Gardening with perennials can be a rewarding and enjoyable experience, especially with a little know-how. A basic understanding of perennials, their care, and needs, is usually all it takes to be a successful perennial gardener.
Perennials are plants that live more than two years. Many plants are perennials – including trees, shrubs, and bulbs. The commonly used word refers to perennial flowering plants that are herbaceous. Herbaceous means their stems are soft and fleshy, not woody like shrubs and trees. Herbaceous perennials survive varying degrees of winter cold by virtue of roots that are stronger and more vigorous than those of annuals and biennials. The term hardiness is often used to describe the ability of a perennial to withstand low winter temperatures. The terms hardy perennial and tender perennial were originally coined in England to identify plants that could or could not survive an English winter (equivalent to that of the American Northwest). Most perennials survive much colder winters. Whether or not a hardy perennial can withstand high summer temperatures, drought or poor soil depends on the species. Not all hardy perennials are heat tolerant.
There are many benefits to a perennial garden. The obvious one is that the plants will return season after season. Other benefits include fragrance and attraction to butterflies, bees, and hummingbirds. Perennials are very diverse and come in just about every shape and size. They also have distinct flowering seasons so you can have a perennial blooming just about all year long if you plan your garden well.
Deciding where to put your perennial garden is very important. First, you must determine the point where the garden will most often be viewed. Next, are you interested in a formal or an informal garden? A formal garden is composed primarily of straight lines and classical symmetry; for example, the right side of the garden is matched, sometimes nearly perfectly to the left. An informal garden has a predominance of curved flowing lines and a seeming disregard for symmetry. Most perennial gardens are designed as either beds or borders. A perennial “bed” is a cultivated area surrounded by an open expanse, usually a grass lawn. Accessible from all sides, they can be easy to maintain, admit more sunlight and air circulation and can be viewed from all sides. Perennial “borders” are cultivated areas that bounds or borders an expanse, such as ringing the perimeter of a lawn and usually lies adjoining a walkway. This style allows more open space.
Once you have decided the type of garden design you prefer, you can begin to consider the plant material for the garden. If at all possible, a scale drawing of the area should be done. This will assist you to know exactly how many plants can be planted in a given area, depending on their size and habit. In a border planting, tall plants should be planted in the back with the shortest plants in front. In a bed planting, the tallest plants should be planted in the middle of the bed, because it is usually viewed from all sides. When grouping plants, consider planting in odd numbers, 3-5 of a kind. For more effect, try planting even larger groups.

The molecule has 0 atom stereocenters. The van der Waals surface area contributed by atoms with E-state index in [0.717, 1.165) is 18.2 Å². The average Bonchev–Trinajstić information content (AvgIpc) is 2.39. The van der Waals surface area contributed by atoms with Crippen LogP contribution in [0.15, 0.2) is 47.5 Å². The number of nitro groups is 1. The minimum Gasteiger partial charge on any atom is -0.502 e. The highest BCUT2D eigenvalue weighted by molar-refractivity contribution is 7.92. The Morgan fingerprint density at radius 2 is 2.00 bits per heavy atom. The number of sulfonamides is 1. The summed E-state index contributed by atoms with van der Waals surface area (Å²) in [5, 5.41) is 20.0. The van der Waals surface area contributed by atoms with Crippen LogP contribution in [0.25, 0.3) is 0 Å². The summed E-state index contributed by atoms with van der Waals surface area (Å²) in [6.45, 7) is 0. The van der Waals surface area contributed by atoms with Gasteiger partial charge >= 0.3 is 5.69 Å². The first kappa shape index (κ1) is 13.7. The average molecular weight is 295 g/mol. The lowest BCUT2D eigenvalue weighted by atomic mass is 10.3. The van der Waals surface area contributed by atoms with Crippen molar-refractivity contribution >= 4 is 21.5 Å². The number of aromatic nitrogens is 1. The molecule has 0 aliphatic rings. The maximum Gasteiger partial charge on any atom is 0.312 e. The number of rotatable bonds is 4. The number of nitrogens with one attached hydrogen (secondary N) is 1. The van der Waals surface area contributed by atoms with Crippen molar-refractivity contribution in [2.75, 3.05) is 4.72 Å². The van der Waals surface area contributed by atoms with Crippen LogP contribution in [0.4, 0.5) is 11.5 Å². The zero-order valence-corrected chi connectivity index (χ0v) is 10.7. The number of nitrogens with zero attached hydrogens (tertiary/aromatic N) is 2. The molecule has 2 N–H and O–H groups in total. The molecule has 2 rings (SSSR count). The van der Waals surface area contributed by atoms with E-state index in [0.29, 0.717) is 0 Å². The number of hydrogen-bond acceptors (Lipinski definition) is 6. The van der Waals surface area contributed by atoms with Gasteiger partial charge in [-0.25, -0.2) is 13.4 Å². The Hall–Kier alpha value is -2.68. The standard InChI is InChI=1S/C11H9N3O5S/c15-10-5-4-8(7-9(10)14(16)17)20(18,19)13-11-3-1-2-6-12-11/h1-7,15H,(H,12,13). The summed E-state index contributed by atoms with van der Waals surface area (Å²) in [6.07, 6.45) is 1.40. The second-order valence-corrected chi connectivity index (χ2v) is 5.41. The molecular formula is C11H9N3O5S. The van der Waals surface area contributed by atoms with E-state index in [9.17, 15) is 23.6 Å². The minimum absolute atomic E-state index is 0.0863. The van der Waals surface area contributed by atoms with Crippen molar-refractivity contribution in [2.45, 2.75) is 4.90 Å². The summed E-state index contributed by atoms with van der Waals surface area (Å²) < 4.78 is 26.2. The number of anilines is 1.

When selecting perennials, choose the ones known to do well where you live and be careful of the “spreaders”. These seemingly nice plants may do very well but they also tend to take over the garden. Know the season of bloom. With perennials, you can have blooms all year round if you plan carefully. I believe the color choice is a personal preference. Know that cool colors (blues & mauves) do tend to recede visually while warm colors (reds & oranges) tend to advance. Don’t forget form and texture when making your decisions. They can play a big part in your garden’s overall appearance.
Once you have decided on the design and plants, it’s time to talk about the preparation of your new garden. Know your soil type. This is very important. The type of soil will help determine the watering and fertilization requirements. I always recommend adding as much organic matter as possible to our Sandhills soil. These sandy soils do not have much nutrient holding capacity, therefore, we try to add as much organic matter as we can. It is important to cultivate organic matter into the existing soil either by double digging or using power tillers. Once you have planted be sure to water-in the plants and apply a layer of mulch (at least 2-3 inches) on top of the bed. This will help reduce weeds and retain moisture.
Now you can sit back, relax and enjoy your new perennial garden. Well, you can, but there is still some aftercare associated with the new garden. Not limited to, but including the following: staking, dividing to control size, watering, fertilizing, deadheading, cutting back and the monitoring of pests and diseases. All this may seem like a lot of work but the outcome will be more than worth it.